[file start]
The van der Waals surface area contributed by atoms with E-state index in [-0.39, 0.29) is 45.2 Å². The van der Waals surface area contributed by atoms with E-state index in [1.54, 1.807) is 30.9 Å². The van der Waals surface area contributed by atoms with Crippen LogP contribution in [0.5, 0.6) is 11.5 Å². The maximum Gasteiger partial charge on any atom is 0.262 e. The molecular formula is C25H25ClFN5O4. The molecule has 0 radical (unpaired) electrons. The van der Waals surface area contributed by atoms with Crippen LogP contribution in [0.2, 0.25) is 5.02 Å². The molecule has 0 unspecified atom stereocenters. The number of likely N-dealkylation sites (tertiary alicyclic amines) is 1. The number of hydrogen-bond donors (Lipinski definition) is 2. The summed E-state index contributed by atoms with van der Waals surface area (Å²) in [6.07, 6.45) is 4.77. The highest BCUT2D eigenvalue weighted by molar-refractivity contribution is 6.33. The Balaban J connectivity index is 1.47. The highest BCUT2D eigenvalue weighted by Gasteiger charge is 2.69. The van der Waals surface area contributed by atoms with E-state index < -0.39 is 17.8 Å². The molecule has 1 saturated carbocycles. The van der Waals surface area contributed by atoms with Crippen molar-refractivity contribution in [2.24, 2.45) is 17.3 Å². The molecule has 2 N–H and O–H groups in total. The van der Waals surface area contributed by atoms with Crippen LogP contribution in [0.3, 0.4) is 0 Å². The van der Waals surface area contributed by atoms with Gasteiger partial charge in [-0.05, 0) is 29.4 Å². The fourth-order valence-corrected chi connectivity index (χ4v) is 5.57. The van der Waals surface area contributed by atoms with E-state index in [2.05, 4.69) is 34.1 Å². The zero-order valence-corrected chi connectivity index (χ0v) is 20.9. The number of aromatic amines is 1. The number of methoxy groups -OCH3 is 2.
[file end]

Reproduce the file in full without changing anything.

The van der Waals surface area contributed by atoms with E-state index in [-0.39, 0.29) is 45.2 Å². The van der Waals surface area contributed by atoms with E-state index in [1.54, 1.807) is 30.9 Å². The van der Waals surface area contributed by atoms with Crippen LogP contribution in [0.5, 0.6) is 11.5 Å². The maximum Gasteiger partial charge on any atom is 0.262 e. The molecular formula is C25H25ClFN5O4. The molecule has 0 radical (unpaired) electrons. The van der Waals surface area contributed by atoms with Crippen LogP contribution in [0.2, 0.25) is 5.02 Å². The molecule has 0 unspecified atom stereocenters. The number of likely N-dealkylation sites (tertiary alicyclic amines) is 1. The number of hydrogen-bond donors (Lipinski definition) is 2. The summed E-state index contributed by atoms with van der Waals surface area (Å²) in [6.07, 6.45) is 4.77. The highest BCUT2D eigenvalue weighted by molar-refractivity contribution is 6.33. The Balaban J connectivity index is 1.47. The highest BCUT2D eigenvalue weighted by Gasteiger charge is 2.69. The van der Waals surface area contributed by atoms with E-state index < -0.39 is 17.8 Å². The molecule has 1 saturated carbocycles. The van der Waals surface area contributed by atoms with Crippen molar-refractivity contribution in [2.24, 2.45) is 17.3 Å². The molecule has 2 N–H and O–H groups in total. The van der Waals surface area contributed by atoms with Crippen LogP contribution in [0.3, 0.4) is 0 Å². The van der Waals surface area contributed by atoms with Gasteiger partial charge in [-0.05, 0) is 29.4 Å². The fourth-order valence-corrected chi connectivity index (χ4v) is 5.57. The van der Waals surface area contributed by atoms with E-state index in [2.05, 4.69) is 34.1 Å². The zero-order valence-corrected chi connectivity index (χ0v) is 20.9. The number of aromatic amines is 1. The number of methoxy groups -OCH3 is 2.